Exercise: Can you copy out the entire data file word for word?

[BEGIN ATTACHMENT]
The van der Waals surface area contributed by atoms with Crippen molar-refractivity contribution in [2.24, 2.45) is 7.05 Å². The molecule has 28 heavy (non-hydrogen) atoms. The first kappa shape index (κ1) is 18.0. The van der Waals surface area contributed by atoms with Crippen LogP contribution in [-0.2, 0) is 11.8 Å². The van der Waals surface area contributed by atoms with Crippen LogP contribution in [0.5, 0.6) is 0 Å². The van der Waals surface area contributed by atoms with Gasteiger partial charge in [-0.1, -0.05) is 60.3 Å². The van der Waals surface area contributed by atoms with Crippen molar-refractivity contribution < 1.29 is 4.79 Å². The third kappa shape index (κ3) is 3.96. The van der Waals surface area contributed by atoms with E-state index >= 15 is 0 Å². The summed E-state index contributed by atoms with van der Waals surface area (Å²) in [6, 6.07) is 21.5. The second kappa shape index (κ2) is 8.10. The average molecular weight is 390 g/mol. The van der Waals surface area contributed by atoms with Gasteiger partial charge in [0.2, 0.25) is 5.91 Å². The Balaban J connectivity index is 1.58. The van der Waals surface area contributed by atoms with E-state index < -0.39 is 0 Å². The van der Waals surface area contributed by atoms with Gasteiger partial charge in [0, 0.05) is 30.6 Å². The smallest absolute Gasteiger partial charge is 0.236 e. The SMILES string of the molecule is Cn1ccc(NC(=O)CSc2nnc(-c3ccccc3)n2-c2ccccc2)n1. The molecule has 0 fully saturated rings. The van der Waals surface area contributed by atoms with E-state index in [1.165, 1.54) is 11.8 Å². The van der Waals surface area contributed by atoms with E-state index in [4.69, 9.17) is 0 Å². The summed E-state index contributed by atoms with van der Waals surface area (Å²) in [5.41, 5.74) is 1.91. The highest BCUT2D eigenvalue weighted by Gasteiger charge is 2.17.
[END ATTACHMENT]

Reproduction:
The van der Waals surface area contributed by atoms with Crippen molar-refractivity contribution in [2.24, 2.45) is 7.05 Å². The molecule has 28 heavy (non-hydrogen) atoms. The first kappa shape index (κ1) is 18.0. The van der Waals surface area contributed by atoms with Crippen LogP contribution in [-0.2, 0) is 11.8 Å². The van der Waals surface area contributed by atoms with Crippen LogP contribution in [0.5, 0.6) is 0 Å². The van der Waals surface area contributed by atoms with Gasteiger partial charge in [-0.1, -0.05) is 60.3 Å². The van der Waals surface area contributed by atoms with Crippen molar-refractivity contribution < 1.29 is 4.79 Å². The third kappa shape index (κ3) is 3.96. The van der Waals surface area contributed by atoms with E-state index >= 15 is 0 Å². The summed E-state index contributed by atoms with van der Waals surface area (Å²) in [6, 6.07) is 21.5. The second kappa shape index (κ2) is 8.10. The average molecular weight is 390 g/mol. The van der Waals surface area contributed by atoms with Gasteiger partial charge in [0.2, 0.25) is 5.91 Å². The Balaban J connectivity index is 1.58. The van der Waals surface area contributed by atoms with E-state index < -0.39 is 0 Å². The van der Waals surface area contributed by atoms with Gasteiger partial charge in [0, 0.05) is 30.6 Å². The smallest absolute Gasteiger partial charge is 0.236 e. The SMILES string of the molecule is Cn1ccc(NC(=O)CSc2nnc(-c3ccccc3)n2-c2ccccc2)n1. The molecule has 0 fully saturated rings. The van der Waals surface area contributed by atoms with E-state index in [1.165, 1.54) is 11.8 Å². The van der Waals surface area contributed by atoms with E-state index in [4.69, 9.17) is 0 Å². The summed E-state index contributed by atoms with van der Waals surface area (Å²) in [5.41, 5.74) is 1.91. The highest BCUT2D eigenvalue weighted by Gasteiger charge is 2.17.